Of greatest interest is the fact that they successfully learn global reading, but when studying individual letters they experience serious difficulties: each letter is studied over a long time period and there is a lack of fluency in letter-recognised experienced by these children. Children have difficulty sounding out written words, matching the letters to sounds to be able to read a word.
ifficulties in reading that left handed children experience are very diverse.
Some children experience them from early stages of literacy education, while others occur at a later stage while reading texts. In comparison to right-handed people, left-handed people are 2.5-3 times more likely to have difficulty in mastering written speech — in both writing and reading.
The most common difficulties in reading by left handed children:
- Remembering letters quite slowly
- Confusing similar letters (L-M, P-T-H, S-C, etc.)
- Do not recognise letters in an inverted form, i.e. shaded, crossed out, without one of its elements
- Sometimes reading right to left or from the middle of the page, jumping through the lines
- Difficulty combining single letters into words
- Spending the majority of time on reading during reading technique tests due to their slow reading pace
- Not understanding what has been read if there are variations in the correlation of a word, even though the reading technique has been mastered
In some cases, left handed children easily memorise individual letters, but find it difficult to combine them into words. When reading, they “drop out” entire syllables of words, do not pronounce endings or say them erroneously.
The difficulties often faced by lefties described above arise due to various reasons: violations of visual/spatial perception as a result of unstable ocular dominance, as well as difficulties in processing and storing information.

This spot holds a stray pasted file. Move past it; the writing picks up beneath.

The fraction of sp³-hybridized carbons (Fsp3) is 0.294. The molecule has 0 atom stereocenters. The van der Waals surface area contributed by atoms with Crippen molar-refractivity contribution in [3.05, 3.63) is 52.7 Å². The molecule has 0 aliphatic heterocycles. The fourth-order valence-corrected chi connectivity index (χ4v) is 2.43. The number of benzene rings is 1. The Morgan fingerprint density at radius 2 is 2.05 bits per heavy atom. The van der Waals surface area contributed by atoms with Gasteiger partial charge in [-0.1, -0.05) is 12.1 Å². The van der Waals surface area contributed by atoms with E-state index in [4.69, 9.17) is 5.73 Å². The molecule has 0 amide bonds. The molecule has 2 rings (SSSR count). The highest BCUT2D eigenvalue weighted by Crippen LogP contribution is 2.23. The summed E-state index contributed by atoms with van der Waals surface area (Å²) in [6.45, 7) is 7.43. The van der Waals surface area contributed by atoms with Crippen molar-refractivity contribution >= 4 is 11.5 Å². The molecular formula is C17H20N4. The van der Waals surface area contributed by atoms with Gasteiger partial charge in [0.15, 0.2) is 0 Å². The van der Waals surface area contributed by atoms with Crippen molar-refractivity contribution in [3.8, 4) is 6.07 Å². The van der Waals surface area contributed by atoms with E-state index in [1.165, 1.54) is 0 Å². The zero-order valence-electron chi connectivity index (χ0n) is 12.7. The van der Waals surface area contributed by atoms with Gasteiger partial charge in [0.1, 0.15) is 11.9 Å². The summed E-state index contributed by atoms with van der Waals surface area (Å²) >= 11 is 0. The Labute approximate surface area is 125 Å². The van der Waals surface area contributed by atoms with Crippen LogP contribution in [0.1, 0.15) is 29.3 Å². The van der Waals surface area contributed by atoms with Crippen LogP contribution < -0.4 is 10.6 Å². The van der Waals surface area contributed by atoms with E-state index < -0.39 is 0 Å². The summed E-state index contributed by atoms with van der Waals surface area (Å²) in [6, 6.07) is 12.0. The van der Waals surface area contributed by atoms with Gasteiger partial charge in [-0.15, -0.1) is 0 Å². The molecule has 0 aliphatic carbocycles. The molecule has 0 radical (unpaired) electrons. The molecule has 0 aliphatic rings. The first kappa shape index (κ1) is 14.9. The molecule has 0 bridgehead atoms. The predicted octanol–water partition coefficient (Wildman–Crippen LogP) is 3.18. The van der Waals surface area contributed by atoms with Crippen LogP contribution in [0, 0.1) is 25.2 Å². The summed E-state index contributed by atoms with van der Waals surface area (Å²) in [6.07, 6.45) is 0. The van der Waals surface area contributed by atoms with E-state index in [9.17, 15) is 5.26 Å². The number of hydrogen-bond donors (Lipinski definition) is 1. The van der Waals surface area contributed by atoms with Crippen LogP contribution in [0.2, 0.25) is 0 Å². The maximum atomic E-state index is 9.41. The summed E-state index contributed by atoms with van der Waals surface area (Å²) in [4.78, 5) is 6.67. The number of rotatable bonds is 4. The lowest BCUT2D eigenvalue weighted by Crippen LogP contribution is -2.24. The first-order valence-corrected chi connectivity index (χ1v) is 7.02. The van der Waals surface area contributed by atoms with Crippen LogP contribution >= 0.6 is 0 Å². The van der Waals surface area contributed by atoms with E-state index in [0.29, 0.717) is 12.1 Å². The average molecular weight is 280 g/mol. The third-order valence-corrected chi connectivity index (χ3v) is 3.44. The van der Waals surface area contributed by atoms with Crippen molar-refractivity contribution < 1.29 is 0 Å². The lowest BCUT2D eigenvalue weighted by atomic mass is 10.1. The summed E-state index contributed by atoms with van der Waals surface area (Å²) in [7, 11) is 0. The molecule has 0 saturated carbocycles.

Should I Retrain my Lefty Child to be Right Handed?
As a parent you might ask yourself: is it possible, before it’s too late, to retrain the child? To educate the right-hander instead of the lefty? Perhaps this will prevent any potential reading difficulties later on?
My answer to it is a resounding NO!
I have already mentioned that science says: left handedness is associated not only with left handedness, but, first of all, with the special organization of the brain’s work, and hence of mental development! Therefore, any retraining will not only slow down the process of mastering reading and writing, but can also cause many neurotic symptoms: stammering, tics, enuresis, social maladaptation of the child.
Instead of retraining your child to be right-handed, you need to engage with your left handed child and enable him or her to function adequately within his or her given abilities. Consider practicing key skills that are prerequisite for mastering reading. There are plenty of free resources that eKidz offers to help your child learn to read both offline – with the use of flash cards and games – as well as with the app. Letting your child learn to read in a fun, engaging way and at his or her own pace is the best way.